FBI Confidential: What it takes to combat cybercrime
SALT LAKE CITY — In the past several years, the rate of cybercrime has grown exponentially, and the FBI says you may be a victim without even knowing it.
Cybercrime is not a traditional crime and suspects are much harder to find due to its digital nature, taking place not only on a local level but on a global level as well.
Jeff Collins, Supervisory Special Agent, who is with the FBI Salt Lake City Division’s Cyber Task Force explained to KSL’s Debbie Dujanovic the concept of cybercrimes and how they not only affect your average user cleaning out their email but both small and large businesses, costing companies hundreds of thousands of dollars at a time.
“Our number one cyber threat we’re seeing now are business e-mail compromises, ” said Collins.
The scam can go so far as persuading a business that the hacker is a high ranking official, such as a Chief Financial Officer within the fake company in order to convince the victim to wire money.
“The business doesn’t think anything of it, they don’t verify it, and they will wire money,” Collins explained.
While there are many ways to prevent such scams, including contacting the companies IT department and deleting suspicious emails, the best approach is to just simply pick up the phone.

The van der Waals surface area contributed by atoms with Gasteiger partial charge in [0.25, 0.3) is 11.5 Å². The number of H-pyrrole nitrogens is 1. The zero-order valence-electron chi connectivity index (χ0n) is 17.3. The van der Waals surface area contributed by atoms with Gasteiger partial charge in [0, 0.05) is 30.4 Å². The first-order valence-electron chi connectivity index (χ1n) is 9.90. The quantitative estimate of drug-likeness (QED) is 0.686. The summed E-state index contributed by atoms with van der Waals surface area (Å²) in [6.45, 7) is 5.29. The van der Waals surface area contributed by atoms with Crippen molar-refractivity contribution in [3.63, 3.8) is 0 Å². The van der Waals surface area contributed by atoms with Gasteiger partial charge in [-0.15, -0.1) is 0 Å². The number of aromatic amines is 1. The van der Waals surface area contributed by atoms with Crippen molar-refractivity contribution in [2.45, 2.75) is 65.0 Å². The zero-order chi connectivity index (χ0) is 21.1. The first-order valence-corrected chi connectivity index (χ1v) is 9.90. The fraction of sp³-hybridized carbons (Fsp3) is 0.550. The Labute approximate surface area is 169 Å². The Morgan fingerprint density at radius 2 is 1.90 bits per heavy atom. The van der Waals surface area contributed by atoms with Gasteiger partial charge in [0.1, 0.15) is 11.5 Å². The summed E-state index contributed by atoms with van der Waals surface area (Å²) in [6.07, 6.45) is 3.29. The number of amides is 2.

“With these scams, I tell people the easiest way to prevent this is to pick up the phone. Pick up the phone and call the other business you’re sending money to and confirm or verify that the banking instructions are correct,” he added.
The second biggest type of cybercrime the Cyber Task Force combats is ransomware. Ransomware is an insidious type of malware that encrypts or locks, valuable digital files and demands a ransom to release them.
“The criminals are requesting payment, in order to decrypt or give you your files back,” Collins said in regards to ransomware.
Sometimes the damage can be so bad that the files are unable to be retrieved, even after taking it to a professional.
“The best way to prevent this problem is to keep backups. Keep them disconnected from the computer, in case your files are ever encrypted,” said Collins.
There are multiple ways to protect yourself from becoming a victim of a cybercrime though, including being aware and paying attention when browsing the internet, staying up-to-date on all of your devices, and last but not least, update your password.
“Consistently, we have most of the public using very weak passwords, things like password1. I like to recommend people to choose passwords that are really good. One way to do that is, think of a phrase or think of a sentence and choose the first word of every sentence and use that as your password,” Collins said.
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